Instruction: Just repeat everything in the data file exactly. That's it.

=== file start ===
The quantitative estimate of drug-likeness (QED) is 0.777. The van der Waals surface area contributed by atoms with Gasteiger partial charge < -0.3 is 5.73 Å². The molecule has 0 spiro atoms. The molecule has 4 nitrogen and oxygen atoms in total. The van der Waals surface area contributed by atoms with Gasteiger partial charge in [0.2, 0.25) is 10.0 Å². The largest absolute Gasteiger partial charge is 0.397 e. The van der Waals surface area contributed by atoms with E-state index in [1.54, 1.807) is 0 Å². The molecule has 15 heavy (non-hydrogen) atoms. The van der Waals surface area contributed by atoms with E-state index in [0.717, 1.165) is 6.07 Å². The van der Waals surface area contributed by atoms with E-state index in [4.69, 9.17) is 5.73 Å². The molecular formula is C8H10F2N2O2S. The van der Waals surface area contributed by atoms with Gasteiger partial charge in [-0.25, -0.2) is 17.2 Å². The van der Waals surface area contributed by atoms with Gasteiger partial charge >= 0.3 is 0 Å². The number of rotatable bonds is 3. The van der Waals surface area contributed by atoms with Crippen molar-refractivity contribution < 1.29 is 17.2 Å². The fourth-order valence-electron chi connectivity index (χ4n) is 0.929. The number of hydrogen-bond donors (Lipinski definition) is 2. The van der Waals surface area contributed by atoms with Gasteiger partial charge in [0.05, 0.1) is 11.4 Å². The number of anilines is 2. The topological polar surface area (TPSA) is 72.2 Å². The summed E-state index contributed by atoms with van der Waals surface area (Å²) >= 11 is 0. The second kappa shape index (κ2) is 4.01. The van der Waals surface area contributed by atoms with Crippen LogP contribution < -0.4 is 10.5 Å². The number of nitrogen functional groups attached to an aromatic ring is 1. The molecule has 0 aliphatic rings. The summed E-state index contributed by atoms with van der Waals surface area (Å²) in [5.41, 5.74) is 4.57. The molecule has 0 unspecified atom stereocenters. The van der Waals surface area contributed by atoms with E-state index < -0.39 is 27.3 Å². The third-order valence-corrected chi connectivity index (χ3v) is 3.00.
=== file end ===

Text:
The quantitative estimate of drug-likeness (QED) is 0.777. The van der Waals surface area contributed by atoms with Gasteiger partial charge < -0.3 is 5.73 Å². The molecule has 0 spiro atoms. The molecule has 4 nitrogen and oxygen atoms in total. The van der Waals surface area contributed by atoms with Gasteiger partial charge in [0.2, 0.25) is 10.0 Å². The largest absolute Gasteiger partial charge is 0.397 e. The van der Waals surface area contributed by atoms with E-state index in [1.54, 1.807) is 0 Å². The molecule has 15 heavy (non-hydrogen) atoms. The van der Waals surface area contributed by atoms with E-state index in [0.717, 1.165) is 6.07 Å². The van der Waals surface area contributed by atoms with E-state index in [4.69, 9.17) is 5.73 Å². The molecular formula is C8H10F2N2O2S. The van der Waals surface area contributed by atoms with Gasteiger partial charge in [-0.25, -0.2) is 17.2 Å². The van der Waals surface area contributed by atoms with Gasteiger partial charge >= 0.3 is 0 Å². The number of rotatable bonds is 3. The van der Waals surface area contributed by atoms with Crippen molar-refractivity contribution < 1.29 is 17.2 Å². The fourth-order valence-electron chi connectivity index (χ4n) is 0.929. The number of hydrogen-bond donors (Lipinski definition) is 2. The van der Waals surface area contributed by atoms with Gasteiger partial charge in [0.05, 0.1) is 11.4 Å². The number of anilines is 2. The topological polar surface area (TPSA) is 72.2 Å². The summed E-state index contributed by atoms with van der Waals surface area (Å²) >= 11 is 0. The second kappa shape index (κ2) is 4.01. The van der Waals surface area contributed by atoms with Crippen LogP contribution < -0.4 is 10.5 Å². The number of nitrogen functional groups attached to an aromatic ring is 1. The molecule has 0 aliphatic rings. The summed E-state index contributed by atoms with van der Waals surface area (Å²) in [5.41, 5.74) is 4.57. The molecule has 0 unspecified atom stereocenters. The van der Waals surface area contributed by atoms with E-state index < -0.39 is 27.3 Å². The third-order valence-corrected chi connectivity index (χ3v) is 3.00.